Another View -- Michael Dennehy, Tony Giunta, and Bryan Gould: The GOP doesn't need to become more liberal to win
Just two years ago, the Democratic Party was "shellacked" nationally and in New Hampshire. Only Gov. Lynch survived the Republican tidal wave, and that was because he is probably the most ideologically indeterminate politician in recent memory. After the 2010 election, did we hear about how the Democratic Party needs to be less female, whiter, and older? Of course not. The Democrats just got busy preparing to win in 2012.
In the aftermath of last week's Republican reversal, however, some within the party have been solemnly intoning that this election proves that the party's demographics and policies are hopelessly out of step with the electorate. Tom Rath has been quoted as saying that the GOP lost the election because it is "too old, white, and male." Fergus Cullen has suggested the party was trounced for the same reason it lost when he was chairman of the Republican State Committee, namely that conservatives are just too conservative. And consultant Sarah Stewart has editorialized that our opposition to abortion and to rewriting the definition of marriage to include gay couples puts us ineluctably on the wrong side of hip.
So what happened in the last two years? Did the Republican Party get older? Well, sure. By two years. Did it get whiter, more male, more conservative, more pro-life, and more opposed to gay marriage? No, it didn't. So how did these attributes cause the party to lose in 2012 when it took Concord by storm in 2010? Obviously, they didn't.
It is troubling to us to see these members of our party contribute to the ongoing Balkanization of our country. Dividing Americans along the lines of race, sex, income, sexual preference and a host of other categories is a Democratic tactic, and a destructive one at that. When prominent Republicans argue that the party is "too white" or that we are "losing" black, Latino and Asian voters, they legitimize the Democrats' divide-and-conquer strategy. We can't beat the Democrats at racial politics, and it is a mistake to try.
Stewart's use of exit polling data from other states to make her case is also largely irrelevant to what we are seeing in New Hampshire. The state has not "gone blue" any more than it did in the last Democratic wave election in 2006. For example, on Nov. 6 in New Hampshire's two most populous counties combined, Rockingham and Hillsborough, Mitt Romney won 63 percent of the towns, 43 of 68, and the total vote 187,912 to 182,445. And just two short years ago senior citizens voted Republican 66 percent to 33 percent, middle-aged voters voted Republican by more than 60 percent, and Republicans won women voters 55 percent to 43 percent. The suggestion that Republicans can't win in New Hampshire without surrendering their principles is simply not borne out by the facts.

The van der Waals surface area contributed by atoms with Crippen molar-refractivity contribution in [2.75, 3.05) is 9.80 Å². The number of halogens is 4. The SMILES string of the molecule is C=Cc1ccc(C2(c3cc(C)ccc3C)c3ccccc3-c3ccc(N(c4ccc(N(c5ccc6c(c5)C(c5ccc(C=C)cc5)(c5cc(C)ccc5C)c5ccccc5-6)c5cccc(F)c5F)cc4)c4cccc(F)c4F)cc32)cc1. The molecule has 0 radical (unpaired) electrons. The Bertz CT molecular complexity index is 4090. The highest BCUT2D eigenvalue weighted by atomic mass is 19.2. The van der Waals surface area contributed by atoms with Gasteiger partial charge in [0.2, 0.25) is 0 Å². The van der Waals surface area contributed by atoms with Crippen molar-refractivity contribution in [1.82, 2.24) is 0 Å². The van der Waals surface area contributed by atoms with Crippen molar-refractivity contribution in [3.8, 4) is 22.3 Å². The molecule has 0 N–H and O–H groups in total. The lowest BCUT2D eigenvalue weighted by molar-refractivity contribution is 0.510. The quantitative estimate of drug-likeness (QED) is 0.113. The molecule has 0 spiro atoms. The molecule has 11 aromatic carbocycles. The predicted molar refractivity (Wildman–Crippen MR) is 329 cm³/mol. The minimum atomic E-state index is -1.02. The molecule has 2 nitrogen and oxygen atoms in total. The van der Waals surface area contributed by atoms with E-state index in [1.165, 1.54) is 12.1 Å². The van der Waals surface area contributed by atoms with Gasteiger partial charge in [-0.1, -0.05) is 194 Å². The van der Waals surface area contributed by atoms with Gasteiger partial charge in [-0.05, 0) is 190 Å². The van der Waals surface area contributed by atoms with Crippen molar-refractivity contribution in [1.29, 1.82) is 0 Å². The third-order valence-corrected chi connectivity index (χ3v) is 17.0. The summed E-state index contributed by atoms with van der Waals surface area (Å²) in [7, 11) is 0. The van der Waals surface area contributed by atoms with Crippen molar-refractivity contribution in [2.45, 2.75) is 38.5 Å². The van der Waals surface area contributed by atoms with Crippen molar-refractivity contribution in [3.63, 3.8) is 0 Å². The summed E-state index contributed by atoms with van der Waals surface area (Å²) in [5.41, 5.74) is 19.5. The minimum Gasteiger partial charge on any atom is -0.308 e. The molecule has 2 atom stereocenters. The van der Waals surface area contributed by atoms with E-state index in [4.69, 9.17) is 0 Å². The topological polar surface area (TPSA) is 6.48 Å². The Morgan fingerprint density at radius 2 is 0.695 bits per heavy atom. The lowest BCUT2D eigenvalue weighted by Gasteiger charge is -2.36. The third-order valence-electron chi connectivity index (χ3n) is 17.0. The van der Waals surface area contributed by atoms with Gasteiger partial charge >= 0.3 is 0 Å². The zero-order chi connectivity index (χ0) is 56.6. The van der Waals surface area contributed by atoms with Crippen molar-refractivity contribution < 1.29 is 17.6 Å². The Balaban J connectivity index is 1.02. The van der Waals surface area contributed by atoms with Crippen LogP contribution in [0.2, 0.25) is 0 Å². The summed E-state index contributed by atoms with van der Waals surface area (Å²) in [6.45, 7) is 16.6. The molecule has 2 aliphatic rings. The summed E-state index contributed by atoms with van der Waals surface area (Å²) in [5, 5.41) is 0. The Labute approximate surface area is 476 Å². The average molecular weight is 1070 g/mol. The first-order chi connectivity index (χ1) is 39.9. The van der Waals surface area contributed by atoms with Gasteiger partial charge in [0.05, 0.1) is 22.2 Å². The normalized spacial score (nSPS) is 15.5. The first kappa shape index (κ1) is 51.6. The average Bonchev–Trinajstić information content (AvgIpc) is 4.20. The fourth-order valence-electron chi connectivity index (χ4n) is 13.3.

The truth is that we have people in the Republican Party who will never be comfortable with its conservatism. For them, when we win it is despite conservatism, and when we lose it is because of it. This "heads I win, tails you lose" mentality must be seen for what it is, namely an attempt by liberal Republicans to make the party more liberal.
We can certainly have the debate again on whether conservatism has a home within the GOP, but the suggestion that we need to downplay or change course on policies such as the sanctity of life or gay marriage needs to be scrutinized in terms of the effect this would have on the party. Most people are Republicans because they want to see their principles translated into policy, not because they want to be part of a club that votes for anyone who happens to call himself a Republican.
In the Nov. 13 edition of the New Hampshire Union Leader, longtime Democratic Party stalwart Kathy Sullivan offered Republicans some advice as to how it can become the majority party again. Sullivan's advice was disturbingly similar to what Tom, Fergus and Sarah had proposed in the week after the election. We have a good deal of personal regard for these three people, but when they find themselves advising Republicans to take the same course Kathy Sullivan advocates, maybe they should ask themselves whether it is really the Republican Party that needs to do some soul-searching.
Michael Dennehy is a former Republican National Committeeman and partner in Dennehy & Bouley. Tony Giunta served as mayor of the City of Franklin from 2000-2004. Bryan Gould, a former legal counsel for the Republican State Committee, is an attorney in Concord.